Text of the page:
• by Kitkoan (1719118)

        The phrase "Comcast can't interfere with Internet video traffic flowing over its broadband network." Sounds pretty universal to me.

        Sounds more like Comcast (and only Comcast) can't interfere with internet video traffic. But whats the exact definition of 'internet video traffic'? Just streaming? What about boxes that download the video for future usage? Those might not fall in the definition of internet video traffic since they aren't 'internet video', they are video's downloaded from the internet. And thats just for streaming video. What if they decide to try their hand at other online business like digital downloads in the future? The

      • by whoever57 (658626)

        The phrase "Comcast can't interfere with Internet video traffic flowing over its broadband network."

        The summary is wrong. TFA doesn't say that. The stipulation prevents Comcast from totally disconnecting Netflix from its customers, but Comcast can still throttle Netflix traffic as much as it likes, "if Comcast thought it needed to do so to keep its network running to its satisfaction.". In other words, Comcast can throttle Netflix to the point that it is unusable.

      • The phrase "Comcast can't interfere with Internet video traffic flowing over its broadband network." Sounds pretty universal to me. I just hope the author wasn't paraphrasing a document that specified Internet video only from certain providers and not others, i.e. youtube, netflix, hulu, etc.

        I don't think we'll be so lucky.

      • That includes offering a standard 6-megabit-per-second plan, which is fast enough to handle Internet video, for roughly $50 a month.

        Uh... they already offer 12Mbps plans for $43/month... I hope that doesn't get interpreted as an encouragement to increase prices.

      • Re:Not at all (Score:4, Interesting)

        by NeutronCowboy (896098) on Monday February 28, 2011 @07:34PM (#35343300)

        It seems you, the blogger and the Justice Department missed the entirely more insidious, but far more realistic way that Comcast is going to control what content is being accessed: user-based billing. Start with a plan for - oh, $20. Everything is accessible at full speed. Make it something juicy like 20 mbit per second. Then add user-based billing, and a soft cap at 50 GB. And finally, the coup-de-grace: the cap limit does not apply to Comcast owned and operated sites, but applies to Netflix, Youtube, etc.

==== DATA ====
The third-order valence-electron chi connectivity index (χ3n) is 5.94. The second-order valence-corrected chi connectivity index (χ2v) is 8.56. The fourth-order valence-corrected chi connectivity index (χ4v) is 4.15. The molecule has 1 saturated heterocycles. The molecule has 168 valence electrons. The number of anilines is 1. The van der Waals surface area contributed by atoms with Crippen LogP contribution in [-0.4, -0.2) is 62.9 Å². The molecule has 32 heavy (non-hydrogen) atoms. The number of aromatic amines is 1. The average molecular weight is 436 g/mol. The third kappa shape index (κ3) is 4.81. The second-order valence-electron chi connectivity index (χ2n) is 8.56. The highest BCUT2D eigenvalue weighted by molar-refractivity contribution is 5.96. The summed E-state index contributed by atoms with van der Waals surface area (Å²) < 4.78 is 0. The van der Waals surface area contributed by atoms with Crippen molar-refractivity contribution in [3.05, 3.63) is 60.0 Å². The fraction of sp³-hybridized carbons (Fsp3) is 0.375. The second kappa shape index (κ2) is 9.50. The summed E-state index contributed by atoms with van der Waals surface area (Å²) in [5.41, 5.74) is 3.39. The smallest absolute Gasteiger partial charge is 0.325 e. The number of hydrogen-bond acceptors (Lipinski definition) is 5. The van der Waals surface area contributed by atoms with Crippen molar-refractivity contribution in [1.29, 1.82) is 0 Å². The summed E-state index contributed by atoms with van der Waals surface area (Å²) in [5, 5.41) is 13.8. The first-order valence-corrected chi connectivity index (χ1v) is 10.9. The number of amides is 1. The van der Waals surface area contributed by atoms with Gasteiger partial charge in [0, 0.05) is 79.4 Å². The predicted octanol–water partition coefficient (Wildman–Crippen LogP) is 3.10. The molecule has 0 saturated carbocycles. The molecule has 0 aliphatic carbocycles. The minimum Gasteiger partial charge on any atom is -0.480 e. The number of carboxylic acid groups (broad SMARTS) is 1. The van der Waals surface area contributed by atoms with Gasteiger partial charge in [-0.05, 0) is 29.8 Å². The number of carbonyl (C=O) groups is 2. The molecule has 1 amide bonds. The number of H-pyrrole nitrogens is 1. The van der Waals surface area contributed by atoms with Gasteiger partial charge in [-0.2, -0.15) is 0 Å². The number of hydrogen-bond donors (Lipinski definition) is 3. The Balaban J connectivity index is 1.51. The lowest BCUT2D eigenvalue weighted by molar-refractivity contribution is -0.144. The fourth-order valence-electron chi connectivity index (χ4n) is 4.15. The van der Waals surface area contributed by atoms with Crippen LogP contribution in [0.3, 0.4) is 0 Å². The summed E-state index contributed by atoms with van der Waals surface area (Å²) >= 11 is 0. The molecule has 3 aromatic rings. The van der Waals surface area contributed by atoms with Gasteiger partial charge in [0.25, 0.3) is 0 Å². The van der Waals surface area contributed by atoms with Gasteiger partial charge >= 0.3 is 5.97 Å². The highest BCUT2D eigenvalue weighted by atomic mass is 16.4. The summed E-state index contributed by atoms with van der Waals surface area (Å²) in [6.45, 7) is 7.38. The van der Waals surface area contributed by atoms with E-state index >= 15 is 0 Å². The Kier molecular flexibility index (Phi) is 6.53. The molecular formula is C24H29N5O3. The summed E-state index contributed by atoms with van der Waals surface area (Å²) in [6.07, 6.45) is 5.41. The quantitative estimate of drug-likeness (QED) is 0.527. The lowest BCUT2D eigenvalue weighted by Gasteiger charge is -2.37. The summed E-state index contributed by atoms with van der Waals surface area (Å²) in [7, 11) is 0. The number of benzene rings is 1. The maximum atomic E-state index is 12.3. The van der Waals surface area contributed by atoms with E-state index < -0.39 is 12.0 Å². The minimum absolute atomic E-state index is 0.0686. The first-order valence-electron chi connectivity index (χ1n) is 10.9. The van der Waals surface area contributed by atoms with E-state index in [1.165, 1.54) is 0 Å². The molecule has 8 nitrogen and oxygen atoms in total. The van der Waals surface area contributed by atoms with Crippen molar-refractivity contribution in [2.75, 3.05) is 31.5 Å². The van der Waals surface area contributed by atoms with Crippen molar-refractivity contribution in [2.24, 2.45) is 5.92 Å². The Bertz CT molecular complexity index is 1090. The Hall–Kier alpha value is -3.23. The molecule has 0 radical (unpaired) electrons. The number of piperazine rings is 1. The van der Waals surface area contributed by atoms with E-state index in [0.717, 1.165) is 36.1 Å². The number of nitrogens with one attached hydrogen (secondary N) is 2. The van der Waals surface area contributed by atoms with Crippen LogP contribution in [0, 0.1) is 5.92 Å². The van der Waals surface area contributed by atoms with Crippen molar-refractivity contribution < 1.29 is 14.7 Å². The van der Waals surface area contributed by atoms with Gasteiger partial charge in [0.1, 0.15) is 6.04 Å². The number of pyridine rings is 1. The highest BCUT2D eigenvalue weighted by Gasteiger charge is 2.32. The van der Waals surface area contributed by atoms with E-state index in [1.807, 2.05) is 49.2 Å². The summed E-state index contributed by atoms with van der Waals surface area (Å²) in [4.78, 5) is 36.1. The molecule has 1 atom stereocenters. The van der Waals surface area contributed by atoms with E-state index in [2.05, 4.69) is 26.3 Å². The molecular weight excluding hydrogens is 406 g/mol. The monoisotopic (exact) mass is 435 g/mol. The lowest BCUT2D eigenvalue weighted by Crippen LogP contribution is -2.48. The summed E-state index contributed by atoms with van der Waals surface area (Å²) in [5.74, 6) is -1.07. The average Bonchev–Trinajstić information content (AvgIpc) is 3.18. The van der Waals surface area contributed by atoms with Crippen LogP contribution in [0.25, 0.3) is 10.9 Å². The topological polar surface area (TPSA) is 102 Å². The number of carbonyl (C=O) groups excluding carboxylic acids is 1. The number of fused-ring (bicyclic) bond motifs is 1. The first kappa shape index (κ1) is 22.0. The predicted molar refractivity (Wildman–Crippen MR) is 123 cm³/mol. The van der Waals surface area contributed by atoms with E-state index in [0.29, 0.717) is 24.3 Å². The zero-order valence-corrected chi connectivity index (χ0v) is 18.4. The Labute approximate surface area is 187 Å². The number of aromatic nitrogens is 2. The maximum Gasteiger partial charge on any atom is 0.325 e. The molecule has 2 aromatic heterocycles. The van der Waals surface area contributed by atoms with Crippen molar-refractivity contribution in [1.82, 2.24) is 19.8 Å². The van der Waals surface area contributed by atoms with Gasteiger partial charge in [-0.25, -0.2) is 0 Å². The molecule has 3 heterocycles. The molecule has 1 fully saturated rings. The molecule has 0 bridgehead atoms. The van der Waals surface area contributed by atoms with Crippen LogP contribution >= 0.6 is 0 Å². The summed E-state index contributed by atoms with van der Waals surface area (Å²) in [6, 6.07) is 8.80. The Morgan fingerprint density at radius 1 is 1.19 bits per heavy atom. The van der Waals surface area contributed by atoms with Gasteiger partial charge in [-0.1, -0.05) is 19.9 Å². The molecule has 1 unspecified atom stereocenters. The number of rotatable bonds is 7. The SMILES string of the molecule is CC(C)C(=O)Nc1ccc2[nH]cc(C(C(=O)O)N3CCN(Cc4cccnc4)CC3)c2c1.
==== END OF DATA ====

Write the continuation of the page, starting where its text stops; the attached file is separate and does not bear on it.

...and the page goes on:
What do you get? Everyone's surfing along happily for the first week, and then bam! - the download cap hits. Suddenly, that cap free site for Comcast shows looks mighty good. And Netflix might as well serve video at 320x240 resolution in a 56 kbit/sec stream, because that's all they'll ever be able to show anymore to Comcast users.

        It's beautiful, isn't it? Comcast doesn't do a single thing to its traffic. The entire Internet is accessible. It's not even throttled. But the users will, en masse, flock to its sites and desert anything that's not on the basic, cap-free plan. And thanks to the monopolies and duopolies that Comcast enjoys, many end-users won't even have the option to switch to something better.

        We're fucked. We've left the best times of the Internet behind us.

        • I used to be a cynic, but after 12 years I've never seen an ISP cripple their customers like that.

          Consider this. There's some duration of time a customer can use technical support for each month before they are no longer profitable. This includes customers calling in to complain.

          ISPs factor these details in.

    • Err, "the inherent right to a free internet"... means that I can do whatever I want with my little chunk of it.

      Just sayin.

    • Re: (Score:3, Insightful)

      we are seeing the Justice Department agree with the idea that what is blocked and what isn't is a matter of contractual language between corporations, instead of the inherent right to a free internet.

      And back in reality, I'm happy about this. Adding specific regulations and requirements to a merger of this sort is exactly how the DoJ is supposed to do its job. Just saying "the internet should be free and open" doesn't do crap - you need specific regulations on specific companies to make that happen.

      Specifically with regards to this merger: without the merger there would be no need for requirements like this, because there is no conflict of interest between the content producer (NBC) and any one distri